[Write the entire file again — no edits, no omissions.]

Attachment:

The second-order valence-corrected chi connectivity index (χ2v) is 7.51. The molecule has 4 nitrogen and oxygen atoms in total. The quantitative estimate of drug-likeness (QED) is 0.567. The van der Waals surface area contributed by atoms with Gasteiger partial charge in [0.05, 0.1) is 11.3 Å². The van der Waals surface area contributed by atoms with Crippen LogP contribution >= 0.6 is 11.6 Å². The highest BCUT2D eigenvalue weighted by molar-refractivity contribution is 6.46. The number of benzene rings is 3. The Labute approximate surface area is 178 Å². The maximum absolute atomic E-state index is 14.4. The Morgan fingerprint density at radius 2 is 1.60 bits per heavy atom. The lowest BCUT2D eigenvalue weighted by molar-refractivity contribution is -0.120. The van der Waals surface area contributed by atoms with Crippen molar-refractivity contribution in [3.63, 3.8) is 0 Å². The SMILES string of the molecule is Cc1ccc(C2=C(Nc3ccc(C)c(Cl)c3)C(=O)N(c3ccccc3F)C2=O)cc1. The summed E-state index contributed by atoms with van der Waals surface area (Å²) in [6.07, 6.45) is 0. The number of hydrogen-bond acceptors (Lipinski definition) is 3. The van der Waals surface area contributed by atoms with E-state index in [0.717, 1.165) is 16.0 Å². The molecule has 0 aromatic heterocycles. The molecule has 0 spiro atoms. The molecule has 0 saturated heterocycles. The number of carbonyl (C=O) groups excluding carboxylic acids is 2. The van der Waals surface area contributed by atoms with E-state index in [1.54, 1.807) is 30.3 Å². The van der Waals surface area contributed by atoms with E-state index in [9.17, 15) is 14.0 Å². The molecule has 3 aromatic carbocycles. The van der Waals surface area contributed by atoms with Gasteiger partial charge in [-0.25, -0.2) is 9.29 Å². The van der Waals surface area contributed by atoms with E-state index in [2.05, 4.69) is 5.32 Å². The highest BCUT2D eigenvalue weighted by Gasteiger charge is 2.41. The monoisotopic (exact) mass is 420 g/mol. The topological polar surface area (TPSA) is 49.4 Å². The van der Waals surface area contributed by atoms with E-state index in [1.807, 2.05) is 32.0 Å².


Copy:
The second-order valence-corrected chi connectivity index (χ2v) is 7.51. The molecule has 4 nitrogen and oxygen atoms in total. The quantitative estimate of drug-likeness (QED) is 0.567. The van der Waals surface area contributed by atoms with Gasteiger partial charge in [0.05, 0.1) is 11.3 Å². The van der Waals surface area contributed by atoms with Crippen LogP contribution >= 0.6 is 11.6 Å². The highest BCUT2D eigenvalue weighted by molar-refractivity contribution is 6.46. The number of benzene rings is 3. The Labute approximate surface area is 178 Å². The maximum absolute atomic E-state index is 14.4. The Morgan fingerprint density at radius 2 is 1.60 bits per heavy atom. The lowest BCUT2D eigenvalue weighted by molar-refractivity contribution is -0.120. The van der Waals surface area contributed by atoms with Crippen molar-refractivity contribution in [3.63, 3.8) is 0 Å². The SMILES string of the molecule is Cc1ccc(C2=C(Nc3ccc(C)c(Cl)c3)C(=O)N(c3ccccc3F)C2=O)cc1. The summed E-state index contributed by atoms with van der Waals surface area (Å²) in [6.07, 6.45) is 0. The number of hydrogen-bond acceptors (Lipinski definition) is 3. The van der Waals surface area contributed by atoms with E-state index in [0.717, 1.165) is 16.0 Å². The molecule has 0 aromatic heterocycles. The molecule has 0 spiro atoms. The molecule has 0 saturated heterocycles. The number of carbonyl (C=O) groups excluding carboxylic acids is 2. The van der Waals surface area contributed by atoms with E-state index in [1.54, 1.807) is 30.3 Å². The van der Waals surface area contributed by atoms with E-state index in [9.17, 15) is 14.0 Å². The molecule has 3 aromatic carbocycles. The van der Waals surface area contributed by atoms with Gasteiger partial charge in [-0.25, -0.2) is 9.29 Å². The van der Waals surface area contributed by atoms with E-state index in [2.05, 4.69) is 5.32 Å². The highest BCUT2D eigenvalue weighted by Gasteiger charge is 2.41. The monoisotopic (exact) mass is 420 g/mol. The topological polar surface area (TPSA) is 49.4 Å². The van der Waals surface area contributed by atoms with E-state index in [1.807, 2.05) is 32.0 Å².